How To Go Nuclear On Subcontractors Sales

At CMS we work with all kinds of clients across the construction industry. We’ve developed and delivered sales strategies for just about every trade in the business. And one of the things we’ve learned is that sales with main contractors is very different from sales for a subcontractor.

When you’re working with main contractors, you’re looking for jobs that are usually large - £50k to a million or more. And you’re generally talking to one decision maker. There will be one architect, one client, and usually it’s the former that’s the key contact. You need to do a lot of follow up, and work hard to keep in contact and stay in the running, but it’s all going through one person.

With subcontractors, it’s a very different story. It’s multifaceted and it takes a lot more discipline to keep on top of it. A subcontractor can sometimes sell to a builder who has secured a job, which is the holy grail – you’re talking to a guaranteed source of work, and just one company. But most of the time you’re getting enquiries from builders who are themselves tendering.

For example, just today I fielded an enquiry for the steelwork for a new school in Ascot. The job itself is worth £7-10 million, and the steelwork will be worth £80-£100,000 - a lovely job for someone. The company making the enquiry was a large construction firm, let’s call them ‘Firm A’, that is pitching for the school build.

Now, the simple thing to do is to submit a price and then hope that Firm A both gets the job, and chooses you to do the steelwork. But if that’s all you’re doing, you’re missing a trick. Firm A will be one of three or four companies tendering. Each of those will be getting prices from four or five steel companies. If you only give one price to one builder on that project, you’ve only got a one in twenty chance of actually getting the work. Those are bad odds, considering all the work that goes into pricing up the quote on something as big as a school.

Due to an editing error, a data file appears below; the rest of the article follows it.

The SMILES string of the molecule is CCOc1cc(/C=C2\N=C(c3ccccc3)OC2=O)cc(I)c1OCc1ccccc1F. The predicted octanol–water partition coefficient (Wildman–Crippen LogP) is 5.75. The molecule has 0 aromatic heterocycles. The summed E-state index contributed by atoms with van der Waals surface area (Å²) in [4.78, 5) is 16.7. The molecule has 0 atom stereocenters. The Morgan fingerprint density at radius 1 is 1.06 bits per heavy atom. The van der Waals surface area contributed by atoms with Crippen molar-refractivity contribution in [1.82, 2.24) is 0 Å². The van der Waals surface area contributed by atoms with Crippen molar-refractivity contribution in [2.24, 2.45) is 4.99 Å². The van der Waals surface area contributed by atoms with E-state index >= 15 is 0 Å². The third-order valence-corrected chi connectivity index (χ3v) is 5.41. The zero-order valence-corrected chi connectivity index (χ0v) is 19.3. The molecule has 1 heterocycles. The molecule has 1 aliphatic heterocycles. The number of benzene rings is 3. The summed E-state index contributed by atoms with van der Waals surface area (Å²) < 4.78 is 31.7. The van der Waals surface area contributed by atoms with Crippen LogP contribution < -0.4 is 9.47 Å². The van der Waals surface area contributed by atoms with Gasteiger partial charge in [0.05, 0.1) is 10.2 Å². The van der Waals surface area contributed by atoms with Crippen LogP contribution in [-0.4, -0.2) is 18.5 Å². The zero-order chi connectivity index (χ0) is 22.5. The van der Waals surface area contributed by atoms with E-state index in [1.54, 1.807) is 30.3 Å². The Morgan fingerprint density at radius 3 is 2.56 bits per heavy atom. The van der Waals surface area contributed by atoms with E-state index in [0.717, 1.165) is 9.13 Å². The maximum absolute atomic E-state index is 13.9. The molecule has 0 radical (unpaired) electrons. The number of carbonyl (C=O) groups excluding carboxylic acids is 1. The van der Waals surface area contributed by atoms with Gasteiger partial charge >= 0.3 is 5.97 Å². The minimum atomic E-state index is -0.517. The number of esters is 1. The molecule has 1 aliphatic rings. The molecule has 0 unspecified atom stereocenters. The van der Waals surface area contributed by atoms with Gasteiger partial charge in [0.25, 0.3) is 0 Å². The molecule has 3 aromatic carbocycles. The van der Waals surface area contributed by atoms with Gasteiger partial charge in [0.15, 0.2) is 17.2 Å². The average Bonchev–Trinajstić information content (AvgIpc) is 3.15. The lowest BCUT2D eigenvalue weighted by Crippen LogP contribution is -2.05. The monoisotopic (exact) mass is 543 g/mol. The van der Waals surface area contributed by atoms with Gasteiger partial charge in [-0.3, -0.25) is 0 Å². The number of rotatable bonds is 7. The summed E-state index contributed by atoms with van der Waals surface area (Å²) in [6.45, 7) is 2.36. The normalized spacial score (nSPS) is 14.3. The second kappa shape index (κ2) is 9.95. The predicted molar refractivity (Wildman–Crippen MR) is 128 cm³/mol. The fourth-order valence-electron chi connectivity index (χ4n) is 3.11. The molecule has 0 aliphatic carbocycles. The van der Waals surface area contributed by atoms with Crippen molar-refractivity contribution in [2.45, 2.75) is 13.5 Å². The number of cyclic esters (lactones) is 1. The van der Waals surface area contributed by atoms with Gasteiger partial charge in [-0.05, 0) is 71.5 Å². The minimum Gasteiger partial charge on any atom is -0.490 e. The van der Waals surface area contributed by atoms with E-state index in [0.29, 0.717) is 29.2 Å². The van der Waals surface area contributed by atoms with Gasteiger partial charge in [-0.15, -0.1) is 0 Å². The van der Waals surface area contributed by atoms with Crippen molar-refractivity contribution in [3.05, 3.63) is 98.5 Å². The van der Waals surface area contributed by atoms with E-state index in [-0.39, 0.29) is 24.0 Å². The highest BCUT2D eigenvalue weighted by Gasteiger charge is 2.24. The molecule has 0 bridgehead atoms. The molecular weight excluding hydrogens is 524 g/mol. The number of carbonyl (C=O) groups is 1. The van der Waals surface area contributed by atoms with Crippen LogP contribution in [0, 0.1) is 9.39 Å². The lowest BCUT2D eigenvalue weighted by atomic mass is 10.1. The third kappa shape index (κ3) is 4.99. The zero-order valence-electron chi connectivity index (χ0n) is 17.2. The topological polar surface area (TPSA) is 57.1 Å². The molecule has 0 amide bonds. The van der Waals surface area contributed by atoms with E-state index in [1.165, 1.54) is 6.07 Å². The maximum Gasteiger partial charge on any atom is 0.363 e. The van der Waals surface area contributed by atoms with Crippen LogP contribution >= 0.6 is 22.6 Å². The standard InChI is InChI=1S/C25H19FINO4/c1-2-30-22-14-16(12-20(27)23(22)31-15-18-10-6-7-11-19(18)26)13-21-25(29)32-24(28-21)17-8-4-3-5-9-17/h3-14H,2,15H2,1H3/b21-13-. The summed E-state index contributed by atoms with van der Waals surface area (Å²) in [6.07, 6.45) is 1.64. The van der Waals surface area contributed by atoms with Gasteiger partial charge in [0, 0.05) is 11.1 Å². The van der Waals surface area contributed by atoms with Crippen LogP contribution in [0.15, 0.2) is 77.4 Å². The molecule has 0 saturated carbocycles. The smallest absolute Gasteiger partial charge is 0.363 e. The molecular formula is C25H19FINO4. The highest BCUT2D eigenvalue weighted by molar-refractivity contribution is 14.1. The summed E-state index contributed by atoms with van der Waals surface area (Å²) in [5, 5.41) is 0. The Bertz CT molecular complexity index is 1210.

Here’s where it gets complicated, but rewarding. It’s also where Builder’s Conference comes in. What we do is use their database to hunt for other builders that are tendering for the same job, in this case that school in Ascot. I was able to come up with two more names in five minutes – Firms B and C. I spoke to the estimators in both of those companies, and both of them were happy to receive our price.

So for ten minutes’ work, we’ve now got our steelwork client in the running on three on the tendering companies. And there’s more. Because the estimator at Firm B liked my proactive approach and thought we’d offered a good price, he let me know about another project they had coming up nearby – could we put in a price for that too?

There’s still more. Don’t be content with sitting back and waiting for a yes or no. When all the prices go back and the contract is awarded, follow up the job with the architect or surveyor and see who won it. If A, B or C won it, then they’ve already got your price. If Firm D or E wins it, and you didn’t know about them, then get in touch quickly and copy your price across.

This is a lengthy process for one job! It might take three of four months to follow through. It’s a lot of work, but all the time we’re building relationships with companies, showing that we’re confident in our service and ready to go out and get work. As we talk to all these companies, each of them has multiple jobs that we can then pursue. One leads to four, leads to eight – like nuclear fission.

The biggest challenge in all of this is covering the data flow. I regularly find that I have ten or twelve of these sorts of conversations going on at any one time, and it’s a massive criss-crossing network of relationships. If you can’t order the process, it’s going to get tangled. What we’ve done is work out a system called an ‘online tender log’. It’s shared with everybody on Google Drive, and it tracks prices, dates, follow up and important milestones. It all goes into a colour-coded spreadsheet showing jobs won, lost, or in process. We can leave notes to each other on it so that others can follow things up, and all the information is in one place.

We also have our bespoke contact management system, which has a huge database of construction contacts and tracks jobs and follow up calls for us. Between these two systems, we can keep on top of even the most complex spiders-web of tenders.

Interested in our online tender log, or contact management system? Are you a subcontractor who isn’t using market intelligence to copy prices over yet, and isn’t sure where to start? Give us a call.